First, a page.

Here is an agenda which takes us quite outside and beyond the Church to the world and its peoples, to the desperate needs and longings of so many; into the heart of those concerns which emerged during the recent Lambeth Conference (and no - it wasn't all just about sex!) - the huge challenge of modern technology with all its possibilities and potential both for life ... and for death; the widening gap between rich and poor; international debt and economic justice; the violation of women and children; the significance, worth and sanctity of every life; fundamentalism, racism, nationalism; pollution, global warming, ozone depletion ... and so on. As the report from that particular section comments - "Many positive, but often complex developments as well as many pressing problems that close this century challenge us to examine our call to full humanity, in Christ Jesus".

And it is that call and its fulfilment in the lives of the saints which we celebrate today - a feast which certainly confronts the mediocre nature of our own discipleship - yet in so doing gives us also the means and the courage to go on. It is the call to holiness - to reject the common sense good and instead opt for the mad best for God - and always and inevitably risk is involved - the risk of breaking out and breaking forth into that eternal and everlasting love which is God's - and which by His mercy and grace can be ours also.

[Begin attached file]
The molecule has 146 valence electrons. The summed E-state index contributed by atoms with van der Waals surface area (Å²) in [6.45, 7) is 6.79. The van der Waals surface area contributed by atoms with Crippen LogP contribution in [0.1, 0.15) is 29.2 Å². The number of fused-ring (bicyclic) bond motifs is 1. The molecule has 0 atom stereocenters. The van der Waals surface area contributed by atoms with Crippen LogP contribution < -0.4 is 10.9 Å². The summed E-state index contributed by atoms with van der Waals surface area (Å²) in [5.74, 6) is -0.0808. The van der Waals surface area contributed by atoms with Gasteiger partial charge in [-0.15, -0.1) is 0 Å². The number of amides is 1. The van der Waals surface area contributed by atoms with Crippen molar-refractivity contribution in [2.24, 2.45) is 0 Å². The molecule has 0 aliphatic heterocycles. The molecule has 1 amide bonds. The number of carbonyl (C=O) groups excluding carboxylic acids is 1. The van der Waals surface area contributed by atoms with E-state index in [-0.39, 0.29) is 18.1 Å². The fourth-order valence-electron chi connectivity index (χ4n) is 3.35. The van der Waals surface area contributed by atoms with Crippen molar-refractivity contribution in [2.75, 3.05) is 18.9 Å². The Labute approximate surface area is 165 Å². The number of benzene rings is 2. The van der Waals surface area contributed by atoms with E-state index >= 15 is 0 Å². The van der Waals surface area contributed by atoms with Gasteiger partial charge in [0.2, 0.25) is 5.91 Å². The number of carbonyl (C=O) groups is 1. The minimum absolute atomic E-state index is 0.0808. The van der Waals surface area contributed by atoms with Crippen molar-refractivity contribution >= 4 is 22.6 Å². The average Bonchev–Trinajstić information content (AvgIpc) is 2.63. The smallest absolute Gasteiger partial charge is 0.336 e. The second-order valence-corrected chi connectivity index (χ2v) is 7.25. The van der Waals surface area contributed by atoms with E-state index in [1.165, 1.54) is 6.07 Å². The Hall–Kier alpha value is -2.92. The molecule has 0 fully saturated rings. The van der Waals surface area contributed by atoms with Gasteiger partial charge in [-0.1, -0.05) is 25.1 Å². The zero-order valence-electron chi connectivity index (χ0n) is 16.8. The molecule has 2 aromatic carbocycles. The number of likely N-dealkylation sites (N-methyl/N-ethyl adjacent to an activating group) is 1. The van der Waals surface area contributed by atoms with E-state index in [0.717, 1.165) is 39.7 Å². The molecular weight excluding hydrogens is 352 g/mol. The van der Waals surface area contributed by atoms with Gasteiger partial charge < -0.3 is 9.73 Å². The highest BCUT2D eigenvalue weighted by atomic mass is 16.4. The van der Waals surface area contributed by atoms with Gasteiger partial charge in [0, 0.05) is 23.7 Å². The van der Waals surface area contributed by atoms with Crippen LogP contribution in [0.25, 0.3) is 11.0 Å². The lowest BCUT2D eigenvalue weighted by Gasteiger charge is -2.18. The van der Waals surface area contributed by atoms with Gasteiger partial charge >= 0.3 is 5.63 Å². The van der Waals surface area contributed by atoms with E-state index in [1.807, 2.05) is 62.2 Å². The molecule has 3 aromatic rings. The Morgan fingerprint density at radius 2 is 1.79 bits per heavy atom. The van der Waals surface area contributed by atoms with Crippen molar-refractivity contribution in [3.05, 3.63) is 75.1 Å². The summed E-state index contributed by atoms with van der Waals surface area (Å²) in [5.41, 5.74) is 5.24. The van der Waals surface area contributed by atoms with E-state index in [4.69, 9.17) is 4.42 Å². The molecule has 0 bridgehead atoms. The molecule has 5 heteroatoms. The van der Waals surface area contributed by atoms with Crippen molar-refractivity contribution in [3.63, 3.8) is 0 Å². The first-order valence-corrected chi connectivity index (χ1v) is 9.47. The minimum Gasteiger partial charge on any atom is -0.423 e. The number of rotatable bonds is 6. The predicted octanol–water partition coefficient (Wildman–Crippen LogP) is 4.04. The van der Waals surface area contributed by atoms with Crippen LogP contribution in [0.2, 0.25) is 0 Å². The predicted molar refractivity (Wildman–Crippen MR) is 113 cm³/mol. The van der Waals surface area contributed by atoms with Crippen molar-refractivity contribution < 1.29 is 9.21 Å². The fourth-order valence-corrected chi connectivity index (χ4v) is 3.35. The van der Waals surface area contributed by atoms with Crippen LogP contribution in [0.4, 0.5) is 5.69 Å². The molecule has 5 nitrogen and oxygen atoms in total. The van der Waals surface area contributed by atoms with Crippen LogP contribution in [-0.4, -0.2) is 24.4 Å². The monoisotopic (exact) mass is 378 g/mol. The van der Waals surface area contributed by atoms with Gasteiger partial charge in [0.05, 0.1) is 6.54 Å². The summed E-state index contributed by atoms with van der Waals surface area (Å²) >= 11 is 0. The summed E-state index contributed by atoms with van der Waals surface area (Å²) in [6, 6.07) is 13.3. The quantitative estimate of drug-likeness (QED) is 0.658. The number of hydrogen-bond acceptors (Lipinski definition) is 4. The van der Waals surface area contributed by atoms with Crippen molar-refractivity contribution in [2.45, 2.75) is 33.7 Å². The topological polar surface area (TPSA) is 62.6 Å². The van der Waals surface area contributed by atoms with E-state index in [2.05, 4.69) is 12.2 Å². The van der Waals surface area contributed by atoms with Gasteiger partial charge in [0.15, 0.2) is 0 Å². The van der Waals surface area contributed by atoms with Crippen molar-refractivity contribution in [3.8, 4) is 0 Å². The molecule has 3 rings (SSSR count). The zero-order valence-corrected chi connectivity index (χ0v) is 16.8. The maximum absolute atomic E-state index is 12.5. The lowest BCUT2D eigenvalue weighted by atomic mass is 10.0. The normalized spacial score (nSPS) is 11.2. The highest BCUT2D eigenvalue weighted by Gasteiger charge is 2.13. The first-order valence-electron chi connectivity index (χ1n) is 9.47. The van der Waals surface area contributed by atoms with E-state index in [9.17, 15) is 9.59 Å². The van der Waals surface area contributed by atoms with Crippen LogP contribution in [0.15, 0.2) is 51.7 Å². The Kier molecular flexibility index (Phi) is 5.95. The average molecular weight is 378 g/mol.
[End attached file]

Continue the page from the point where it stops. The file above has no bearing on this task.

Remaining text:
"How blessed are those who know their need of God"

The perspective then today must be forwards and onwards. Our forbears in the catholic movement were zealous for the transformation of the Church and conversion of England. That task remains, and if we are at all to address ourselves to it then we need not only to recover the full meaning of catholic - in the sense of wholeness and inclusiveness, rather than issue driven and exclusive, quite irrespective of whether we consider ourselves to be of the affirming, traditional, integrity variety or any other for that matter. All of us are Christian, and it is as Christians in these islands today that we are being called to look to the vast and increasing numbers of folk for whom the Christian message is either of little importance or simply irrelevant.

The thrust of this Eucharist is to go out, to go forth, to love and serve the Lord, to go with confidence and joy in the name of the risen and living Lord Jesus Christ and ourselves live his risen life, surrounded as we are by so great a cloud of witnesses, and ourselves to be the instruments of the Lord's love in bringing other to faith, to a knowledge and love of the Saviour; yet all the time keeping alive that vision of the Church which was so dear to those who have gone before us and with whom in these holy mysteries we are united in that love which knows no end, that vision of the Church of Jesus Christ as a divine society, as a wonderful and sacred mystery: truly a home for sinners and a school for saints.